The iconic Royal Kona Resort overlooking Kailua Bay welcomes back guests Thursday following a seven-month closure amid the COVID-19 pandemic and multi-million renovation.
The 428-room, three-tower resort was the only West Hawaii property confirming it was taking the plunge to reopen the same day Gov. David Ige’s pre-travel testing program goes live, allowing mainland visitors to bypass the 14-day quarantine with a negative result in hand. Since the implementation of the quarantine in March, visitor arrivals to the island have dropped 97% and hotel occupancy has hovered around 30%
“Hell or high water, we’re opening. We’re going to chance it,” said Royal Kona Resort General Manager Jay Rubenstein, who later noted there’s been “quite a few” reservations coming in.
The 53-year-old hotel will join a handful of other Kona Coast hotels in welcoming guests, including the Kona Seaside Hotel and Uncle Billy’s Kona Bay Hotel, which reopened in the summer, and the Sheraton Kona Resort &Spa at Keauhou Bay, which has kept its doors open throughout the pandemic.
It is unclear when King Kamehameha’s Kona Beach Hotel will welcome guests while Four Seasons Resort, Hualalai, said last week the Kaupulehu property is undergoing renovation with plans to begin accepting reservations starting Dec. 1.
All Kohala Coast resorts, meanwhile, remain closed. However, several properties have set reopening dates in November and December while others will begin accepting reservations then.
Though the Kailua Village hotel may not have hosted guests since mid-March, a lot of activity has been taking place as part of a “multi-million” renovation Rubenstein said is nearing completion. The refresh, the first since 2006, had been planned, but was sped up amid the shutdown.
This multi-million renovation is part of the Hogan’s belief in taking care of the community and families and the people who have worked here for 30, 40, 50 years,” Rubenstein said of the hotel’s owner Honolulu-based Hogan Hospitality Group.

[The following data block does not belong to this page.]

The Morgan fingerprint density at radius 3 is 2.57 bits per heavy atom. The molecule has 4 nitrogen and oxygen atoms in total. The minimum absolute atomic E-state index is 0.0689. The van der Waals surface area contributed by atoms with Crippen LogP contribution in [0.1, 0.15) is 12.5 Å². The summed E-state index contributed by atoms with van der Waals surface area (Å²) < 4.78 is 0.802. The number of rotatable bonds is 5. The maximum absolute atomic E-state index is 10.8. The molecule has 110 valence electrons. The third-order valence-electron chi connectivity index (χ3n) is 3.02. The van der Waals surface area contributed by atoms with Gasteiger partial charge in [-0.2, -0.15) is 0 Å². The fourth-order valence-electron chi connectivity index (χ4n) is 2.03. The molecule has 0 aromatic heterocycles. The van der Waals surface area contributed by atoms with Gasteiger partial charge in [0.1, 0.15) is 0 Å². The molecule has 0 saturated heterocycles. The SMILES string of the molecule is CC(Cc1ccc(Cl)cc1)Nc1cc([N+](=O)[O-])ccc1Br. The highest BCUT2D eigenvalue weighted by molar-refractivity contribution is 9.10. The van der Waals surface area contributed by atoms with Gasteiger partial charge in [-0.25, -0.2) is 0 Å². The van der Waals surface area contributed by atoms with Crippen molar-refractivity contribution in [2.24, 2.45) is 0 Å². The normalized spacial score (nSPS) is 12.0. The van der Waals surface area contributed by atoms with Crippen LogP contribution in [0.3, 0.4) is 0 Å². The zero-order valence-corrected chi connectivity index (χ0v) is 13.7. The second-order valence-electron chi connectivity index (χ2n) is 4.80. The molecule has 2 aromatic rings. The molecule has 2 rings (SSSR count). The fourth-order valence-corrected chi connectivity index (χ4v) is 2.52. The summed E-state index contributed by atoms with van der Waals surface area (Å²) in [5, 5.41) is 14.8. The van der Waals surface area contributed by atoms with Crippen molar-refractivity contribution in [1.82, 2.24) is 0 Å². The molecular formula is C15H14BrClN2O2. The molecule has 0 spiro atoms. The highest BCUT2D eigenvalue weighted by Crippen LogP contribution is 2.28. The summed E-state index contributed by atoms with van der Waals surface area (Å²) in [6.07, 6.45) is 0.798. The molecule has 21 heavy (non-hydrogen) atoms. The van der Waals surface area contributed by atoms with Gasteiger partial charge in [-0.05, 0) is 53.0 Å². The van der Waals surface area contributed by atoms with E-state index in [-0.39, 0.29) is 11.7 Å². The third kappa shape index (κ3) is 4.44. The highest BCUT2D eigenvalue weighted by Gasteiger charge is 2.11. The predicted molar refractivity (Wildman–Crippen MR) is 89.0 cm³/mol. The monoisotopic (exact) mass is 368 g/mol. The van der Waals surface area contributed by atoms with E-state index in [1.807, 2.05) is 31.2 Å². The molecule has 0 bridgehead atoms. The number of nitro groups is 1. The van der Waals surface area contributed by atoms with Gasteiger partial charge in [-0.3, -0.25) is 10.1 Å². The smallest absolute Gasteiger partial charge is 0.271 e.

Highlights of the renovation include fresh carpeting and paint throughout the property, as well as new teak furniture from Indonesia with beautiful blue accents in each of the rooms. The pool was also redecked and outfitted with new furniture.
“It’s a whole revitalization of the resort that once was. So many people love our hotel; they’re going to come back and they’re going to be blown away,” said Rubenstein, noting that Royal Kona Resort opened in 1967 as the Kona Hilton and was hotelier Conrad Hilton’s first property in Hawaii.
Upon reopening, the hotel’s Tiki-inspired Don’s Mai Tai Bar will also welcome diners with modified food and beverage hours and options. Reservations are strongly recommended.
The resort is hopeful to resume the Thursday Legends of Hawaiian Music concert series as soon as “gathering rules are better defined.” The same goes for the resort’s luau and show, though Rubenstein is hopeful to resume the popular event around the end of the year.
“It all depends on how many people can gather,” he said. (The luau) “is huge — everybody wants the luau back up.”
The next West Hawaii hotel set to reopen is the Mauna Kea Beach Hotel, according to dates provided by Craig Anderson, vice president for Mauna Kea Resort. That’ll be followed by neighboring Westin Hapuna Beach Resort, which is part of Mauna Kea Resort. Both properties have been shuttered since March.
“It is kind of wait and see, but we’ve got a date identified of Nov. 1 for Mauna Kea Beach Hotel and Nov. 20 for the Westin Hapuna,” Anderson said, noting Mauna Kea Beach Hotel employees were sent notice of the reopening on Friday. “Were very much looking forward to welcoming guests back to the Mauna Kea Resort in a safe and responsible way.”
No other Kohala Coast property had a defined date for reopening as of Monday, though some are accepting reservations for future dates.
The Fairmont Orchid is accepting reservations for Nov. 1 and onward as is the Hilton Waikoloa Village with the caveat that resumption of operations is contingent upon state policies. Waikoloa Beach Marriott Resort operations remain suspended.